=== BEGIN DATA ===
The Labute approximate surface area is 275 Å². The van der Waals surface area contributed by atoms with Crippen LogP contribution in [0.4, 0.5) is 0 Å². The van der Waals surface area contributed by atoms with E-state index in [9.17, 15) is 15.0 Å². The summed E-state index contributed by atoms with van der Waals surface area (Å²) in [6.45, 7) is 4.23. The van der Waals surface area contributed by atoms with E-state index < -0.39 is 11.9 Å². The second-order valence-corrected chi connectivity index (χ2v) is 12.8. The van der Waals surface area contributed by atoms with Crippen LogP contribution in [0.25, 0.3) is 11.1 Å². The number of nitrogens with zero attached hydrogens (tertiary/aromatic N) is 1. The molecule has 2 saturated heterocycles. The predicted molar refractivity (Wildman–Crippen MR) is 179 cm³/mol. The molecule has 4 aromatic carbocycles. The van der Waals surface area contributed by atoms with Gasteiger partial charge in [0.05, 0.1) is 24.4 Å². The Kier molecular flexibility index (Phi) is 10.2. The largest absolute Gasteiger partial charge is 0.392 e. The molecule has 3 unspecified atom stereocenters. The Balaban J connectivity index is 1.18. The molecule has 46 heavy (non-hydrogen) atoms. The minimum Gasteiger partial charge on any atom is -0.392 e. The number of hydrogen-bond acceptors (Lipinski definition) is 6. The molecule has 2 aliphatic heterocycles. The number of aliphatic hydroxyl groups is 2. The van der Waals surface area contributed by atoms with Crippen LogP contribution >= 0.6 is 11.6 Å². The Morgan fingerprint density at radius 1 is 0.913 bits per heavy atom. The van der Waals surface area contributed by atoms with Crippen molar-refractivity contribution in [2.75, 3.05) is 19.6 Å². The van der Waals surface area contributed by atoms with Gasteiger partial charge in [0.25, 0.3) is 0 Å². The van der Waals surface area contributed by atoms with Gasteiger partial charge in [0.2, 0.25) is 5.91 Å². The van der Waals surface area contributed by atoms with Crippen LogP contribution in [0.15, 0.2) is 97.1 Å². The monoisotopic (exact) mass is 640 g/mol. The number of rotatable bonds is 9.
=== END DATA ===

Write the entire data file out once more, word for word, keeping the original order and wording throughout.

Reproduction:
The Labute approximate surface area is 275 Å². The van der Waals surface area contributed by atoms with Crippen LogP contribution in [0.4, 0.5) is 0 Å². The van der Waals surface area contributed by atoms with E-state index in [9.17, 15) is 15.0 Å². The summed E-state index contributed by atoms with van der Waals surface area (Å²) in [6.45, 7) is 4.23. The van der Waals surface area contributed by atoms with E-state index < -0.39 is 11.9 Å². The second-order valence-corrected chi connectivity index (χ2v) is 12.8. The van der Waals surface area contributed by atoms with Crippen LogP contribution in [0.25, 0.3) is 11.1 Å². The number of nitrogens with zero attached hydrogens (tertiary/aromatic N) is 1. The molecule has 2 saturated heterocycles. The predicted molar refractivity (Wildman–Crippen MR) is 179 cm³/mol. The molecule has 4 aromatic carbocycles. The van der Waals surface area contributed by atoms with Gasteiger partial charge in [0.05, 0.1) is 24.4 Å². The Kier molecular flexibility index (Phi) is 10.2. The largest absolute Gasteiger partial charge is 0.392 e. The molecule has 3 unspecified atom stereocenters. The Balaban J connectivity index is 1.18. The molecule has 46 heavy (non-hydrogen) atoms. The minimum Gasteiger partial charge on any atom is -0.392 e. The number of hydrogen-bond acceptors (Lipinski definition) is 6. The molecule has 2 aliphatic heterocycles. The number of aliphatic hydroxyl groups is 2. The van der Waals surface area contributed by atoms with Crippen LogP contribution >= 0.6 is 11.6 Å². The Morgan fingerprint density at radius 1 is 0.913 bits per heavy atom. The van der Waals surface area contributed by atoms with Crippen molar-refractivity contribution in [2.75, 3.05) is 19.6 Å². The van der Waals surface area contributed by atoms with Gasteiger partial charge in [0.25, 0.3) is 0 Å². The van der Waals surface area contributed by atoms with Gasteiger partial charge in [0.2, 0.25) is 5.91 Å². The van der Waals surface area contributed by atoms with Crippen LogP contribution in [0.15, 0.2) is 97.1 Å². The monoisotopic (exact) mass is 640 g/mol. The number of rotatable bonds is 9.